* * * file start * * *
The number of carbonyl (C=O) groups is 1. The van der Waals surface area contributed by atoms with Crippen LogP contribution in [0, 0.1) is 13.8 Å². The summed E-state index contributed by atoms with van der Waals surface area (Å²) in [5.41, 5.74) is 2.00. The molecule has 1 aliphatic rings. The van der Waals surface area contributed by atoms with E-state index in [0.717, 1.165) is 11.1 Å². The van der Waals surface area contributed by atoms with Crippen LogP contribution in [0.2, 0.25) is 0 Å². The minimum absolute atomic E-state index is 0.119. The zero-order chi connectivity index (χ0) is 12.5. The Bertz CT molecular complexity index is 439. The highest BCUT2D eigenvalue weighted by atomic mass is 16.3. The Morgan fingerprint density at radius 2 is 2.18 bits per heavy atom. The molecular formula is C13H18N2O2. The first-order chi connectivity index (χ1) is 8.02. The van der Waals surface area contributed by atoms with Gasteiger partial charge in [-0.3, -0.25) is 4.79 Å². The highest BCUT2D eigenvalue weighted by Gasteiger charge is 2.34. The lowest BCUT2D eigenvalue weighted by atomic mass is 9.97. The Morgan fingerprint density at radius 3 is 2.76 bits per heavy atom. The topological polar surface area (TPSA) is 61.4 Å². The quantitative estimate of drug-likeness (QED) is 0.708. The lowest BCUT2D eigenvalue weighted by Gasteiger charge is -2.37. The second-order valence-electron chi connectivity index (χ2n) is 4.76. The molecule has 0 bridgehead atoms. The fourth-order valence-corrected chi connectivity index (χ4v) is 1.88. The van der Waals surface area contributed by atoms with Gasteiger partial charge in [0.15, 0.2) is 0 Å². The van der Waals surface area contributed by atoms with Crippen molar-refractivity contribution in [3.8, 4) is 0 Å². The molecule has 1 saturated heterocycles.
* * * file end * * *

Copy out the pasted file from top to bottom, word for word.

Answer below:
The number of carbonyl (C=O) groups is 1. The van der Waals surface area contributed by atoms with Crippen LogP contribution in [0, 0.1) is 13.8 Å². The summed E-state index contributed by atoms with van der Waals surface area (Å²) in [5.41, 5.74) is 2.00. The molecule has 1 aliphatic rings. The van der Waals surface area contributed by atoms with E-state index in [0.717, 1.165) is 11.1 Å². The van der Waals surface area contributed by atoms with Crippen LogP contribution in [0.2, 0.25) is 0 Å². The minimum absolute atomic E-state index is 0.119. The zero-order chi connectivity index (χ0) is 12.5. The Bertz CT molecular complexity index is 439. The highest BCUT2D eigenvalue weighted by atomic mass is 16.3. The Morgan fingerprint density at radius 2 is 2.18 bits per heavy atom. The molecular formula is C13H18N2O2. The first-order chi connectivity index (χ1) is 8.02. The van der Waals surface area contributed by atoms with Gasteiger partial charge in [-0.3, -0.25) is 4.79 Å². The highest BCUT2D eigenvalue weighted by Gasteiger charge is 2.34. The lowest BCUT2D eigenvalue weighted by atomic mass is 9.97. The Morgan fingerprint density at radius 3 is 2.76 bits per heavy atom. The topological polar surface area (TPSA) is 61.4 Å². The quantitative estimate of drug-likeness (QED) is 0.708. The lowest BCUT2D eigenvalue weighted by Gasteiger charge is -2.37. The second-order valence-electron chi connectivity index (χ2n) is 4.76. The molecule has 0 bridgehead atoms. The fourth-order valence-corrected chi connectivity index (χ4v) is 1.88. The van der Waals surface area contributed by atoms with Gasteiger partial charge in [0.15, 0.2) is 0 Å². The van der Waals surface area contributed by atoms with Crippen molar-refractivity contribution in [3.8, 4) is 0 Å². The molecule has 1 saturated heterocycles.